To support the difference in early versus late signal changes observed after ferumoxytol administration, we compared phantoms prepared with graded concentrations of either free ferumoxytol or iron aggregates formed from ferumoxytol. Indeed, the highest concentration of free ferumoxytol led to an increase in the derived mu-map value (LAC), whereas the highest concentration of ferumoxytol aggregates dramatically decreased the mu-map value. These data are consistent with the mechanism proposed for signal differences in the NHP experiments.

Although ferumoxytol is currently not FDA approved as an MR contrast agent, the reports in the current literature show that its off-label use has increased significantly over the past years and numerous research studies are currently ongoing to further understand the benefit of ferumoxytol in cancer and tumor microenvironment imaging. Taking into account the aforementioned increased popularity of the drug, fuelled by its unique ability to assist with non-invasive lymph node staging in cancer imaging, the main reasons why we believe our current findings are of potential (future) clinical importance are twofold:

First, our data strongly suggest that the current method for MR-derived attenuation correction in simultaneous whole-body PET/MR is not optimized to deal with high tissue iron concentrations, and therefore, the decision to administer ferumoxytol to a patient (in a research or other setting) should be carefully considered, especially in case future PET/MR scans are considered, for example, for the purpose of treatment evaluation. Second, our data suggests that, despite the major acute effects (within hours), the long-term effects of ferumoxytol (several months) are fairly constant over time. This potentially provides an opportunity of comparing PET studies with MR-derived AC in the time frame where little (further) change due to tissue iron accumulation can be expected.

Although the findings presented in this manuscript were obtained in a single baboon, we feel that this work points out a highly interesting interaction between the MR and PET modality that warrants further investigation. For example, the findings would need to be reproduced in a larger group, and also possible measures to prevent or reduce the effect altogether, such as (early) minimally invasive chelation therapy, should be explored.

In addition to highlighting the scarce knowledge with regard to the detailed pharmacokinetics of ferumoxytol in different organs and tissues in vivo, the current work also provides technical perspectives, in particular visualization of the liver using a uTE-based sequence despite high levels of iron, that might aid future methods to obtain artifact-free MR-derived mu-maps. An alternative potentially elegant solution, which was recently proposed by others, might be an optimized combination of both VIBE/Dixon and uTE MR data of the same anatomical location in order to produce robust and high-quality mu-maps [26]. The injected ferumoxytol dose in the baboon of 10 mg/kg, although on the higher end of a clinical dose for iron replacement therapy and an optimal dose for MR brain CBV studies [12], is likely high for abdominal imaging, especially in the case of the liver where the blood volume (≈15%) is approximately three times that of the brain (≈5%). This might have exacerbated the effect of ferumoxytol on SUV that we observed.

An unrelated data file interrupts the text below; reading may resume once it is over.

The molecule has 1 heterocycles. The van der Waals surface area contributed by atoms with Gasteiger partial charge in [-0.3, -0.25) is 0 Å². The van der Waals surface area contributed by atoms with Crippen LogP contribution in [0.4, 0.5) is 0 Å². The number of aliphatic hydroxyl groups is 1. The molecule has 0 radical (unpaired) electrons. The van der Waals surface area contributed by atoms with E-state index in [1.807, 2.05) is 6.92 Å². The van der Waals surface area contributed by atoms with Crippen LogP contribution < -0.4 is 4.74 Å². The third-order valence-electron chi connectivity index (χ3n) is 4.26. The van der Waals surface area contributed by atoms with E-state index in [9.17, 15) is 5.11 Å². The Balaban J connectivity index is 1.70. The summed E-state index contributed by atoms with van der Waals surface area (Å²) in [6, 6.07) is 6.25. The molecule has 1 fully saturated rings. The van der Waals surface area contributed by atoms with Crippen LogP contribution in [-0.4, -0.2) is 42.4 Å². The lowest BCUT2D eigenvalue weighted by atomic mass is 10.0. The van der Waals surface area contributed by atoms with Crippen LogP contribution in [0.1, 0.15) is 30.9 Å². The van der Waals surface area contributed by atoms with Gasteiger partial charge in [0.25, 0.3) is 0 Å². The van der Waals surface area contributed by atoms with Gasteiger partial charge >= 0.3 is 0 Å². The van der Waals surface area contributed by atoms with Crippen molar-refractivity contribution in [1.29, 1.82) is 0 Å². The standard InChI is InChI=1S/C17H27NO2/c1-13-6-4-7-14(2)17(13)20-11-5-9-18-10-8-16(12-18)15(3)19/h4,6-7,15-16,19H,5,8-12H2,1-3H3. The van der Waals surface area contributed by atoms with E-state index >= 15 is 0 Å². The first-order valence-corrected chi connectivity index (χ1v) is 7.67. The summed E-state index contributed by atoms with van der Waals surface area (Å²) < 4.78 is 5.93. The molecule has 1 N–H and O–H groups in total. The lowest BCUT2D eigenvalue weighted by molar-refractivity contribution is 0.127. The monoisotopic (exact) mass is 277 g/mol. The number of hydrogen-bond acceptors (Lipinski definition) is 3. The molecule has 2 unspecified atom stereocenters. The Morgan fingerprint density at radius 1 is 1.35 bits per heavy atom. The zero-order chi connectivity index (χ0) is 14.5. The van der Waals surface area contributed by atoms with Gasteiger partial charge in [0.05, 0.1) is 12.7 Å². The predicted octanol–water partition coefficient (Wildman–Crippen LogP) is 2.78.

Conclusions

The use of ferumoxytol, although currently not approved as a routine MR contrast agent, is likely to grow due to its highly interesting vascular, macrophage, and in particular lymph node activity. However, based on data presented in this manuscript, we conclude that in the context of simultaneous PET/MR, improved dose response studies and in particular improved MR-derived AC algorithms are needed prior to its utilization for cancer staging.

Declarations

Acknowledgements

The authors want to thank Misha Riley for her expert assistance in creating the phantoms and Shirley Hsu, Helen Deng, and Joseph Mandeville for helpful discussions and assistance related to NHP imaging.

Funding

This research was carried out in whole or in part at the Athinoula A. Martinos Center for Biomedical Imaging at the Massachusetts General Hospital, using resources provided by the Center for Functional Neuroimaging Technologies, P41EB015896, a P41 Biotechnology Resource Grant supported by the National Institute of Biomedical Imaging and Bioengineering (NIBIB), National Institutes of Health. This work also involved the use of instrumentation supported by the NIH Shared Instrumentation Grant Program and/or High-End Instrumentation Grant Program, specifically grant numbers S10RR023452, S10RR022976, and S10RR019933. Further funding was provided by the Sigrid Juselius Foundation, the Instrumentation Research Foundation, the Finnish Medical Foundation, the Paulo Foundation, and the Academy of Finland (130557, 270352). This research was conducted within the nuclear medicine training program supported by US DOE grant DE-SC0008430.

Authors’ Affiliations

(1)
Athinoula A. Martinos Center for Biomedical Imaging, Massachusetts General Hospital
(2)
Medical Imaging Centre of Southwest Finland, Department of Diagnostic Radiology, University of Turku and Turku University Hospital
(3)
Center for Advanced Medical Imaging Sciences, Massachusetts General Hospital
(4)
School of Materials Science and Engineering, Chonnam National University
(5)
Institute of Clinical Radiology and Nuclear Medicine, University Medical Center Mannheim, Heidelberg University
(6)
Department of Meridian & Acupuncture, Collaborating Center for Traditional Medicine, East-West Medical Research Institute and School of Korean Medicine, Kyung Hee University
(7)
Division of Abdominal Imaging, Department of Radiology, Massachusetts General Hospital, Harvard Medical School

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© Borra et al.; licensee Springer. 2015